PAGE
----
Jakarta (Antara news) - Indonesia has always believed in the peaceful utilization of nuclear energy and has been strongly committed to pursuing nuclear disarmament and non-proliferation.

As a country with a huge population of some 250 million, the Indonesian government has utilized nuclear science and technology to breed food crops and hopes to have a nuclear power plant (PLTN) to produce energy.

Indonesia expects to have an operational nuclear power plant by 2030, noted Secretary General of the Energy and Mineral Resources Ministry (ESDM) M. Teguh Pamuji.

The target was set in the Draft National Energy General Plan (RUEN), he recently revealed.

"In accordance with the RUEN, which is currently being discussed, PLTN will be ready by 2030," he affirmed.

Abadi Poernomo, a member of the National Energy Council (DEN), is of the viewpoint that the set target to operate PLTN by 2030 is realistic. Until 2030, the use of fossil energy from coal, gas, and oil will still be the dominant sources of energy.

"As of now, fossil fuel has been adequate," he remarked.

The RUEN is in line with the government regulation on the National Energy Policy (KEN). After being signed by President Susilo Bambang Yudhoyono, KEN is expected to be published in late September 2014.

Recently, Russian energy company Rosatom offered to build a nuclear power plant in Batam to cope with the shortage in power in the industrial island.

Director of Business Development of Rosatom Anna Kudryavtseva was quoted as saying that the company offered to build two nuclear power plants each with a capacity of 1.2 thousand megawatts.

Batam is considered to be suitable for setting up nuclear power plants as it is safe from natural disasters, especially earthquakes. Rosatom will not only invest and build the facility but also impart training in the technology to be used, an expert staff of Batam Authority Asroni Harahab stated after the meeting with the Russian delegation.

To promote security and safety of nuclear utilization for peaceful purposes, Head of the National Nuclear Energy Agency (BATAN) Djarot S. Wisnubroto on Sept. 29, 2014, inaugurated the Center for Security Culture and Assessment (CSCA) in Serpong, Banten Province.

"The CSCA is established to assess the nuclear safety and security culture," Djarot noted in a press conference. The center has been established to strengthen nuclear security as BATAN has three nuclear reactors, which are used for research.

BATAN has implemented independent assessment methodologies in its nuclear reactors in Serpong, Bandung, and Yogyakarta.

"It is not easy to maintain the safety and security of nuclear reactors. We have to remain alert. The CSCA is expected to strengthen the culture of discipline," he stated, adding that safety and security are two inseparable things.

Building a culture of nuclear security is akin to inculcating an attitude and certain practices among individuals, organizations, and institutions functioning as a facility to support and improve nuclear security.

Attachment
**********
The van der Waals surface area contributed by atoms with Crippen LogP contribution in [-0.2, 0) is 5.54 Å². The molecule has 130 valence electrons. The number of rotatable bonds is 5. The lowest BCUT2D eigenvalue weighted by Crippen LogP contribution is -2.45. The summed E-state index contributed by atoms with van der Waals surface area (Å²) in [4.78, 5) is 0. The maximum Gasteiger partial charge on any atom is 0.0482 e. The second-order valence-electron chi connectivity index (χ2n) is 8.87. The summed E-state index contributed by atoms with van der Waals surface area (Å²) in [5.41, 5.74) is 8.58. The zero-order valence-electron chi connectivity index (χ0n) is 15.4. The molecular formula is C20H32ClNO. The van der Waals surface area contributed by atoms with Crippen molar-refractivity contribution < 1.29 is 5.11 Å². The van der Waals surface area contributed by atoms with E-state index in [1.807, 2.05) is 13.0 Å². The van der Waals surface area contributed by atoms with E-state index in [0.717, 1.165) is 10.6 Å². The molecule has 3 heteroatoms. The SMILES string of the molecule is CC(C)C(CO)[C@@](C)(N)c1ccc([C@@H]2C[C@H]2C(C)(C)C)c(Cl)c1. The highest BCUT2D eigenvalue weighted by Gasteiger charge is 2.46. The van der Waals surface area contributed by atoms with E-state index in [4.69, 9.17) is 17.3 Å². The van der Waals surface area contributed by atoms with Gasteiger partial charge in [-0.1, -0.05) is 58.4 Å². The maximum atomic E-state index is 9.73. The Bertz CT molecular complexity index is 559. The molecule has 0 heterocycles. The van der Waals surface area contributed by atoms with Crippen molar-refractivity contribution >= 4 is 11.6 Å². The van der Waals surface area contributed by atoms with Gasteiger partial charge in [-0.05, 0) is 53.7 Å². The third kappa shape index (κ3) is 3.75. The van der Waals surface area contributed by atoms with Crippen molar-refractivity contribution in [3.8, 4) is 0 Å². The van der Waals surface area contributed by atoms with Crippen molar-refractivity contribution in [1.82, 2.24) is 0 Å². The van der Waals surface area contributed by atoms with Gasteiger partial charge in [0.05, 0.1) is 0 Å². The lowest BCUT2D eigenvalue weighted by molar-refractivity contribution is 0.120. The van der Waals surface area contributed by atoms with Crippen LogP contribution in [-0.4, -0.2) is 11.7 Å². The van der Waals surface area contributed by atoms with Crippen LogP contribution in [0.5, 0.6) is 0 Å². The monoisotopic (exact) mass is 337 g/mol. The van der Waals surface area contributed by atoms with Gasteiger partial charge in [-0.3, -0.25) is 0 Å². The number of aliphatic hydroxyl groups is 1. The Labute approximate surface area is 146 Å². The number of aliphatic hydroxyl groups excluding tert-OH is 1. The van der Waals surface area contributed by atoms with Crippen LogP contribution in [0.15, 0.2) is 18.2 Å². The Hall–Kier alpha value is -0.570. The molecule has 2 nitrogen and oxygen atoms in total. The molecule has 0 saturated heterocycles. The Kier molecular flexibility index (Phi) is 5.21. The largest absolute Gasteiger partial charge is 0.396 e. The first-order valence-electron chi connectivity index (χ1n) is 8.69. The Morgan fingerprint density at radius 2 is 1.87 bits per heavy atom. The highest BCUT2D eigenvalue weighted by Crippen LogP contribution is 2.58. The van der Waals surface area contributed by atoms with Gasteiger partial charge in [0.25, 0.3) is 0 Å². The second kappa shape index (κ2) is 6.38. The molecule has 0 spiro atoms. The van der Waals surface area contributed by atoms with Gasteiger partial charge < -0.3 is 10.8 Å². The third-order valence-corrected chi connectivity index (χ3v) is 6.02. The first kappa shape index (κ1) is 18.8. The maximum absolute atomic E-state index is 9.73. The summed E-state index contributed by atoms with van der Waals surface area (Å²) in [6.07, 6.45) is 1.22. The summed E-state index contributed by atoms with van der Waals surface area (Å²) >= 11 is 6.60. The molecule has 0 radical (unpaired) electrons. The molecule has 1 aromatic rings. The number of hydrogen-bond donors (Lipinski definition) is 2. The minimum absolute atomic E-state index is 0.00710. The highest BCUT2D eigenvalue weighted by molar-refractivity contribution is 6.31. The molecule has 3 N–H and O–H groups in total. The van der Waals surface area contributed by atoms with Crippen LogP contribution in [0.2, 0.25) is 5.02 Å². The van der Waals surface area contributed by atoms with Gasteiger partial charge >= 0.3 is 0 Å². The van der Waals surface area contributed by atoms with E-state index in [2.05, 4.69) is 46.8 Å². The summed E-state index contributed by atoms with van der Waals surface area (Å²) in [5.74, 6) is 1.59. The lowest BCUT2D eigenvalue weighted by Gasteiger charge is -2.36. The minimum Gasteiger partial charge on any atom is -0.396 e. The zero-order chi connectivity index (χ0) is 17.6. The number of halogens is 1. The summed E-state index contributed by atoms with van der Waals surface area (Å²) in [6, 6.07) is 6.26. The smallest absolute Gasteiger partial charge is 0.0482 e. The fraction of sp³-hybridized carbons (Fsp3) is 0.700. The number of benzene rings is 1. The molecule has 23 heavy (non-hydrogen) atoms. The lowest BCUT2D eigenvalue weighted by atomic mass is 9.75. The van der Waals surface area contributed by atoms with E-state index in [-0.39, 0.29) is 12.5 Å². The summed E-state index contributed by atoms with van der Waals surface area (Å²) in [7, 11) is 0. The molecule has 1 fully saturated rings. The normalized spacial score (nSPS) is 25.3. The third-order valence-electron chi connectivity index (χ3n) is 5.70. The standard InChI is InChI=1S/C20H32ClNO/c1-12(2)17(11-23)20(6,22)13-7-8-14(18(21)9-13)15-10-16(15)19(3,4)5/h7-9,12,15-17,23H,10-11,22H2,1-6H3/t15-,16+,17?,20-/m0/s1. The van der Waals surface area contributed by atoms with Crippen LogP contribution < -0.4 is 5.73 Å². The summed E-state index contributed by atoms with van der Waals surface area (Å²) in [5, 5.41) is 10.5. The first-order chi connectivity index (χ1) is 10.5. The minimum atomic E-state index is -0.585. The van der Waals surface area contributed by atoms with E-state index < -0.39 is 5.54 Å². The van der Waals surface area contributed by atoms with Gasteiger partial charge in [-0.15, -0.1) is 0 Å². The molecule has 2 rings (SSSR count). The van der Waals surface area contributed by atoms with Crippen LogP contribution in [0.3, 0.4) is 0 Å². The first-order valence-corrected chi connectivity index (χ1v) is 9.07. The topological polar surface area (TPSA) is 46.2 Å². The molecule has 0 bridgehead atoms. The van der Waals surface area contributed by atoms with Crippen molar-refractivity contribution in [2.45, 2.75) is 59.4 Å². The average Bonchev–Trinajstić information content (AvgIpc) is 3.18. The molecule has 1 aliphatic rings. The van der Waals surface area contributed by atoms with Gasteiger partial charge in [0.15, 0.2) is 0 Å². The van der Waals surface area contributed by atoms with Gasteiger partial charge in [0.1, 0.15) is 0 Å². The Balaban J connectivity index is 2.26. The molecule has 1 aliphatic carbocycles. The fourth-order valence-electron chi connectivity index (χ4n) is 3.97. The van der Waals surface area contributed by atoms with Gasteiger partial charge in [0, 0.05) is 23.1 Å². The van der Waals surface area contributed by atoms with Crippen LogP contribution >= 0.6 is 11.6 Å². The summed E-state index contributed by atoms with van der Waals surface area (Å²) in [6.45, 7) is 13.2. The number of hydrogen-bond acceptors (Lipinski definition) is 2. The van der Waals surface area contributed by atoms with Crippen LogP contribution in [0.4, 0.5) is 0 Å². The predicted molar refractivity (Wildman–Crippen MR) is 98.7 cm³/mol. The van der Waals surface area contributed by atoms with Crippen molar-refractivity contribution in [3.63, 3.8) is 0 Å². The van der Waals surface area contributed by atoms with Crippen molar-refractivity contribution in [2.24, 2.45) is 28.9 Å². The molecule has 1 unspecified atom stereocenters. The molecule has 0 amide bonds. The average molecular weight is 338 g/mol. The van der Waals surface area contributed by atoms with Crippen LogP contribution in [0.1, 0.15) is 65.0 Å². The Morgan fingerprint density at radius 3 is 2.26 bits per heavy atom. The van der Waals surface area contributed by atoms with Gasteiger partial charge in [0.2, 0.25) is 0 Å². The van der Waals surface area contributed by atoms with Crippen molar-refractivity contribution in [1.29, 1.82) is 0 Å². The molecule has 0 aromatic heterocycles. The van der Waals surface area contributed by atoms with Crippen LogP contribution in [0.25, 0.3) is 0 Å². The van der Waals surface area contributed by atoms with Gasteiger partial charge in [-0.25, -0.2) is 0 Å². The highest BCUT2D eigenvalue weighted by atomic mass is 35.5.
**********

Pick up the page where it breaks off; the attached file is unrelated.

An enhanced culture of nuclear security will offer a sense of greater assurance that the entire nuclear security system will accomplish its functions.

These include preventing, detecting, delaying, and responding to theft, sabotage, unauthorized access, illegal transfer, and other malicious acts involving radioactive material, associated facilities, and transport.

Wisnubroto emphasized that his agency needed a culture of nuclear security as most of its employees were senior citizens.

"When we become old, we usually feel comfortable and are not very vigilant. Therefore, a disciplinary culture is required," he remarked, adding that the center is expected to serve as a source of inspiration for other countries.

BATAN has experience in applying a nuclear safety culture and has obtained recognition from the International Atomic Energy Agency (IAEA).

CSCA executive Khairul pointed out that the IAEA recognition had motivated BATAN to establish the CSCA in Southeast Asia.

"BATAN has also assisted the IAEA in promoting a safety and security culture through the CSCA," Khairul noted.

"Indonesia is leading in the field of nuclear security. Not all countries understand the need for implementing strong security measures," IAEA representative Kazuko Hamada stated in a press conference following the CSCA inauguration.

The CSCA has the potential to emerge as an important nuclear culture experiment across the world, he added.

"The BATAN has demonstrated its achievements by carrying out independent studies," Hamada asserted.

According to nuclear expert Igor Khripunov of the University of Georgia, the United States, Indonesia can serve as a model for other countries with regard to nuclear safety and security.

"Indonesia has been successful in carrying out independent assessments on nuclear safety. That could happen only because of the dedicated people in BATAN," he pointed out.

Igor did not rule out the possibility of Indonesias CSCA serving as a model since the center is the only one in the world so far.

(T.F001/A/KR-BSR/F001) 06-10-2014 12:47:50

Reporter: Fardah
Editor: Fardah Assegaf
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